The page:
By 1943, Nazi leaders began turning the Hitler Youth into a military reserve to draw manpower which had been depleted due to tremendous military losses. In 1943, the 12.SS-Panzer-Division Hitlerjugend, under the command of SS-BrigadefÜhrer Fritz Witt, was formed. The Division was a fully equipped Waffen-SS panzer division, with the majority of the enlisted cadre being drawn from Hitler Youth boys between the ages of sixteen and eighteen. The division was deployed during the Battle of Normandy against the British and Canadian forces to the north of Caen. During the following months, the division earned itself a reputation for ferocity and fanaticism. When Witt was killed by allied naval gunfire, SS-BrigadefÜhrer Kurt Meyer took over command and became the youngest divisional commander at age 33.
As German casualties mounted with the combination of Operation Bagration and the Lvov-Sandomierz Operation in the east, and Operation Cobra in the west, members of the Hitlerjugend were recruited at ever younger ages. By 1945, the Volkssturm was commonly drafting Hitler Youth members into its ranks as young as 12 years old. During the Battle of Berlin, Axmann's Hitler Youth formed a major part of the last line of German defense, and were reportedly among the fiercest German soldiers. Although city commander General Helmuth Weidling ordered Axmann to disband the Hitler Youth combat formations, in the confusion, this was never carried out.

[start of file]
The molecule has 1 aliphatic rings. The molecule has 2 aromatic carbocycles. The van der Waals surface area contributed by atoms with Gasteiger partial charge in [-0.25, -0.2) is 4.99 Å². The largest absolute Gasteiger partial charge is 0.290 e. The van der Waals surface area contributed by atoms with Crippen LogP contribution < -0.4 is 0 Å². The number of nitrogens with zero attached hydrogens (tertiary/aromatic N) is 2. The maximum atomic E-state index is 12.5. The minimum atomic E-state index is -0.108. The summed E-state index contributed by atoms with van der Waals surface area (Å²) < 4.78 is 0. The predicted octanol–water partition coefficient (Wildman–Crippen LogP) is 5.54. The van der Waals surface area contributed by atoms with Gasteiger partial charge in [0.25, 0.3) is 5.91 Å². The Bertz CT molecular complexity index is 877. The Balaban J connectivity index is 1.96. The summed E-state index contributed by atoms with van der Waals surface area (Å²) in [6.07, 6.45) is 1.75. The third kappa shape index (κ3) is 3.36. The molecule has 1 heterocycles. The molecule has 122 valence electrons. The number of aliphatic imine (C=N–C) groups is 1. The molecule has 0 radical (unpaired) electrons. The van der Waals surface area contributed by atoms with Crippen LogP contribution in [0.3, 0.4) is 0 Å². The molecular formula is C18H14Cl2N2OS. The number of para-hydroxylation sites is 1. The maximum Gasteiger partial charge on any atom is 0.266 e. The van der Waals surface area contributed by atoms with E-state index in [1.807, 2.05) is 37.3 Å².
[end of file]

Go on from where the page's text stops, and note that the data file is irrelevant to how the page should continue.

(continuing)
Post World War II
The Hitler Youth was disbanded by Allied authorities as an integral part of the Nazi Party. Some members of the Hitler Youth were accused of war crimes; however, as the organization was staffed with children, no serious efforts were made to prosecute these claims. While the entire Hitler Youth was never declared a criminal organization, the Hitler Youth adult leadership corps was deemed to have committed crimes against peace in corrupting the young minds of Germany. Many top Hitlerjugend leaders were put on trial by Allied authorities, with Baldur von Schirach sentenced to twenty years in prison. Schirach was convicted on crimes against Humanity for his actions as Gauleiter of Vienna, not his leadership of the Hitler Youth.